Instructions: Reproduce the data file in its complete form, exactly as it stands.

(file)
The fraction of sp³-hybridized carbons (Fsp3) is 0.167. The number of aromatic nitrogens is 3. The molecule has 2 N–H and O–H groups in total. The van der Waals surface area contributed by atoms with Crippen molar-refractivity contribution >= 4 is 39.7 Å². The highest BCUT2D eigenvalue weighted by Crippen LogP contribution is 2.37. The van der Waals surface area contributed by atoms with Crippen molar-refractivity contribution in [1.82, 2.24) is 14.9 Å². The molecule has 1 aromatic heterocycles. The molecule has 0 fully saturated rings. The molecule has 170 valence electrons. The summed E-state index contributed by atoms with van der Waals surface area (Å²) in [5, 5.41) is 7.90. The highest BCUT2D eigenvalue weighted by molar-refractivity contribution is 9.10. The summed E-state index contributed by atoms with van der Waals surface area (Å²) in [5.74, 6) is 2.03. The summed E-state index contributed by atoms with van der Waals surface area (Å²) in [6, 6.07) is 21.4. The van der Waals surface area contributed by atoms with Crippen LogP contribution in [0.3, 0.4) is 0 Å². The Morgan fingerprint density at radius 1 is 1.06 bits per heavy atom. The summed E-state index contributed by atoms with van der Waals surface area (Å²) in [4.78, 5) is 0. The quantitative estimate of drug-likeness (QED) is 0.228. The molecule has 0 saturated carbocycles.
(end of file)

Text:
The fraction of sp³-hybridized carbons (Fsp3) is 0.167. The number of aromatic nitrogens is 3. The molecule has 2 N–H and O–H groups in total. The van der Waals surface area contributed by atoms with Crippen molar-refractivity contribution >= 4 is 39.7 Å². The highest BCUT2D eigenvalue weighted by Crippen LogP contribution is 2.37. The van der Waals surface area contributed by atoms with Crippen molar-refractivity contribution in [1.82, 2.24) is 14.9 Å². The molecule has 1 aromatic heterocycles. The molecule has 0 fully saturated rings. The molecule has 170 valence electrons. The summed E-state index contributed by atoms with van der Waals surface area (Å²) in [5, 5.41) is 7.90. The highest BCUT2D eigenvalue weighted by molar-refractivity contribution is 9.10. The summed E-state index contributed by atoms with van der Waals surface area (Å²) in [5.74, 6) is 2.03. The summed E-state index contributed by atoms with van der Waals surface area (Å²) in [6, 6.07) is 21.4. The van der Waals surface area contributed by atoms with Crippen LogP contribution in [0.3, 0.4) is 0 Å². The Morgan fingerprint density at radius 1 is 1.06 bits per heavy atom. The summed E-state index contributed by atoms with van der Waals surface area (Å²) in [4.78, 5) is 0. The quantitative estimate of drug-likeness (QED) is 0.228. The molecule has 0 saturated carbocycles.